Ratha Saptami or Magha Saptami is a Hindu festival that falls on the seventh day (Saptami) in the bright half (Shukla Paksha) of the Hindu month Maagha. It marks the seventh day following the Sun’s northerly movement (Uttarayana) of vernal equinox starting from Capricorn (Makara). It is symbolically represented in the form of the Sun God Surya turning his Ratha (Chariot) drawn by seven horses (representing seven colours) towards the northern hemisphere, in a north-easterly direction. It also marks the birth of Surya and hence celebrated as Surya Jayanti (the Sun-god’s birthday).
Ratha Saptami is symbolic of the change of season to spring and the start of the harvesting season. For most Indian farmers, it is an auspicious beginning of the New Year. The festival is observed by all Hindus in their houses and in innumerable temples dedicated to Surya, across India.
Ratha Saptami marks the seventh day following the Sun’s northerly movement (Uttarayana) of vernal equinox starting from Capricorn (Makara). It is symbolically represented in the form of the Sun God Surya turning his Ratha (Chariot) drawn by seven horses, with Aruna as the charioteer, towards the northern hemisphere, in a north-easterly direction. The symbolic significance of the ratha and the seven horses reigned to it is that it represents the seven colours of the rainbow. The seven horses are also said to represent the seven days of a week starting with Sunday, the day of Sun god Surya. The chariot has 12 wheels, which represents the 12 signs (each of 30 degrees) of the Zodiac (360 degrees) and constituting a full year, named Samvatsara. The Sun’s own house is Leo (Simha) and he moves from one house to the next every month and the total cycle takes 365 days to complete. The Ratha Saptami festival seeks the benevolent cosmic spread of energy and light from Sun God. Magha Saptami also marks the gradual increase in temperature across South India and awaits the arrival of spring, which is later heralded by the harvest festival of the Hindu lunar New Year day in the month of Chaitra.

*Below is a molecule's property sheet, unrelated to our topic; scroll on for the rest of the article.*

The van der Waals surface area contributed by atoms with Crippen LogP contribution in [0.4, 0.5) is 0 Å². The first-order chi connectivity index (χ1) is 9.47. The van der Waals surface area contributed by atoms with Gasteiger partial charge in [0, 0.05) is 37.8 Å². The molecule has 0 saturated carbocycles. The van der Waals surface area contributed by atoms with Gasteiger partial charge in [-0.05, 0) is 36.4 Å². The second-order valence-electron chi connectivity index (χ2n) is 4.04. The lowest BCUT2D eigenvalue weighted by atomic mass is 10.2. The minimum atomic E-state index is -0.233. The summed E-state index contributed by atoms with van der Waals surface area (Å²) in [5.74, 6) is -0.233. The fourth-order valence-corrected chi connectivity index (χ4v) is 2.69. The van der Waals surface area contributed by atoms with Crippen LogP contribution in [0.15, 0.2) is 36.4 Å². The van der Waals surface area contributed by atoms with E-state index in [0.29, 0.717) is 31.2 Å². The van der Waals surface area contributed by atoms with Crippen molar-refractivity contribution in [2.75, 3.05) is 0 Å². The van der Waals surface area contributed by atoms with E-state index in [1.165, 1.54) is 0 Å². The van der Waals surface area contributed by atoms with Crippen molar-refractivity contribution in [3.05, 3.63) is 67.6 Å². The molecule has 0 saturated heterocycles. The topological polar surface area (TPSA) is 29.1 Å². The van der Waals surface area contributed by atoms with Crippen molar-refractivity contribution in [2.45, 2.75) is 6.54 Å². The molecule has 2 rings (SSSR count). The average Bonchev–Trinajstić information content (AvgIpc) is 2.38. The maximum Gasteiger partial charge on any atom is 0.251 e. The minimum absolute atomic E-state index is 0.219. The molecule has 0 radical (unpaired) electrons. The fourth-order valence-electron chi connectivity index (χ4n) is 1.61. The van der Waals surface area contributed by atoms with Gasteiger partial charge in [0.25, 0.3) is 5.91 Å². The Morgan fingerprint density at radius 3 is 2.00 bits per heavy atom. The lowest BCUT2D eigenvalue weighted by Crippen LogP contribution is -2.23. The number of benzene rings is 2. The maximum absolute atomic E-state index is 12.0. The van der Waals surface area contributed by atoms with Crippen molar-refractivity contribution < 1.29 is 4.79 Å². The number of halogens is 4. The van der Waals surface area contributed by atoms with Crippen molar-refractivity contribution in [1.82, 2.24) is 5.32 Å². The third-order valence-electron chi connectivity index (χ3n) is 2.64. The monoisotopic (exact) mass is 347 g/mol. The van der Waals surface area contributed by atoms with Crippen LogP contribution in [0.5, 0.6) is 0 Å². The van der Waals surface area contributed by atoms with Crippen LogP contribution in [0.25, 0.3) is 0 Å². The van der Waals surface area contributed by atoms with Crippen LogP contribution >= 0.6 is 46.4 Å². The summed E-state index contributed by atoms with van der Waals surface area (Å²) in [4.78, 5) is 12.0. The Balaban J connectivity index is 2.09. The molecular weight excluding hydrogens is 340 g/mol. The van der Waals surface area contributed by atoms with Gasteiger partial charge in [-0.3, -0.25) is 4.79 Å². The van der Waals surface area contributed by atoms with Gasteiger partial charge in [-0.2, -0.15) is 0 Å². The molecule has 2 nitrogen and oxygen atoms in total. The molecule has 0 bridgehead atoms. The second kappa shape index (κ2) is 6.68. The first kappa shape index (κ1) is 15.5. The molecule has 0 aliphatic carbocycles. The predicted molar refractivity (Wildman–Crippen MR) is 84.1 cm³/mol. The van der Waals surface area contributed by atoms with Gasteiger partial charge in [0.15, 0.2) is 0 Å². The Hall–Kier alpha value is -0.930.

The charioteer, Arun, has his feet deformed. Arunoday means the dawn. On this day some people go to take bath in the river before dawn carrying a lamp on their head. Then in the courtyard in front of the house the sun is worshipped. A picture of the chariot and the seven horses is drawn on the ground. On the four sides “rangoli” is made (designs made with powders) and in the centre cow dung is burnt. Then on the stove milk is boiled in earthen vessels while facing the sun. When the milk boils it is believed it reaches the sun.
Then an offering of “khir” made of wheat is shown to the sun. In the “sup” (basket for sifting corn) twelve heaps of grain are offered to the sun, the number corresponding to the twelve constellations through which the sun goes. Grain is offered to the brahmins. Some people show their respect to the sun by bowing twelve times every day to the sun, repeating every time one of the twelve names of the sun. These twelve names are: Mitra, Ravi, Surya, Ahanu, Khag, Pushan, Hirnyagarbha, Marichi, Aditya, Savita, Arka, and Bhaskar. On this day a new season begins, the sun sitting on his chariot sets out on his journey.